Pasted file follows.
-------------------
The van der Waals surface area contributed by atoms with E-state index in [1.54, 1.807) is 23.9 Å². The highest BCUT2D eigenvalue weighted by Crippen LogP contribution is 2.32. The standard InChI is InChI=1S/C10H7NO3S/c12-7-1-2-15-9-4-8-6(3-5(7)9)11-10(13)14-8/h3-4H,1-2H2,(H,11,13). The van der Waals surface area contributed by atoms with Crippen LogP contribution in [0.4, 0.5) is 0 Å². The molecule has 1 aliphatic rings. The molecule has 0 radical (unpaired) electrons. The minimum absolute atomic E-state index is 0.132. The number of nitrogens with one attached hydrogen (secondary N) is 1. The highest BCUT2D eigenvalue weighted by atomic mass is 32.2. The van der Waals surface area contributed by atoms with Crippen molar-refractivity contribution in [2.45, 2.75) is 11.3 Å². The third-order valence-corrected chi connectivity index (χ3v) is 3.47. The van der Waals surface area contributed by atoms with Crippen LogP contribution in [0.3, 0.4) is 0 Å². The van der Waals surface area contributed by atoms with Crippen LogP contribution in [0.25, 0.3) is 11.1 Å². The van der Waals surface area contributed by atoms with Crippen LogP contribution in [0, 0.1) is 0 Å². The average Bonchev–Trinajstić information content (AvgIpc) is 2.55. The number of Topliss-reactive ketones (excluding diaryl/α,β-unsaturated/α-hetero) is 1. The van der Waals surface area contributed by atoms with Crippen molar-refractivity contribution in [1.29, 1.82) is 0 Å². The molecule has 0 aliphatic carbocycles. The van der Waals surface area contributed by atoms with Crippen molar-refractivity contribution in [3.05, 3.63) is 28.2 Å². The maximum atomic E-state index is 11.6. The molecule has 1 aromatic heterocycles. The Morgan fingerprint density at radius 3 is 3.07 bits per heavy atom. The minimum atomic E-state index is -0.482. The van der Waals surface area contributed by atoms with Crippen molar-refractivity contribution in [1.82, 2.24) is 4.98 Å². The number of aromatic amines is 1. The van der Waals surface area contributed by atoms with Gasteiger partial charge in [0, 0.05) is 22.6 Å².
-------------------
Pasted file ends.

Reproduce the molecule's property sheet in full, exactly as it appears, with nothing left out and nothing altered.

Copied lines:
The van der Waals surface area contributed by atoms with E-state index in [1.54, 1.807) is 23.9 Å². The highest BCUT2D eigenvalue weighted by Crippen LogP contribution is 2.32. The standard InChI is InChI=1S/C10H7NO3S/c12-7-1-2-15-9-4-8-6(3-5(7)9)11-10(13)14-8/h3-4H,1-2H2,(H,11,13). The van der Waals surface area contributed by atoms with Crippen LogP contribution in [0.4, 0.5) is 0 Å². The molecule has 1 aliphatic rings. The molecule has 0 radical (unpaired) electrons. The minimum absolute atomic E-state index is 0.132. The number of nitrogens with one attached hydrogen (secondary N) is 1. The highest BCUT2D eigenvalue weighted by atomic mass is 32.2. The van der Waals surface area contributed by atoms with Crippen molar-refractivity contribution in [2.45, 2.75) is 11.3 Å². The third-order valence-corrected chi connectivity index (χ3v) is 3.47. The van der Waals surface area contributed by atoms with Crippen LogP contribution in [0.3, 0.4) is 0 Å². The van der Waals surface area contributed by atoms with Crippen LogP contribution in [0.25, 0.3) is 11.1 Å². The van der Waals surface area contributed by atoms with Crippen LogP contribution in [0, 0.1) is 0 Å². The average Bonchev–Trinajstić information content (AvgIpc) is 2.55. The number of Topliss-reactive ketones (excluding diaryl/α,β-unsaturated/α-hetero) is 1. The van der Waals surface area contributed by atoms with Crippen molar-refractivity contribution in [1.29, 1.82) is 0 Å². The molecule has 0 aliphatic carbocycles. The van der Waals surface area contributed by atoms with Crippen molar-refractivity contribution in [3.05, 3.63) is 28.2 Å². The maximum atomic E-state index is 11.6. The molecule has 1 aromatic heterocycles. The Morgan fingerprint density at radius 3 is 3.07 bits per heavy atom. The minimum atomic E-state index is -0.482. The van der Waals surface area contributed by atoms with Crippen molar-refractivity contribution in [1.82, 2.24) is 4.98 Å². The number of aromatic amines is 1. The van der Waals surface area contributed by atoms with Gasteiger partial charge in [0, 0.05) is 22.6 Å².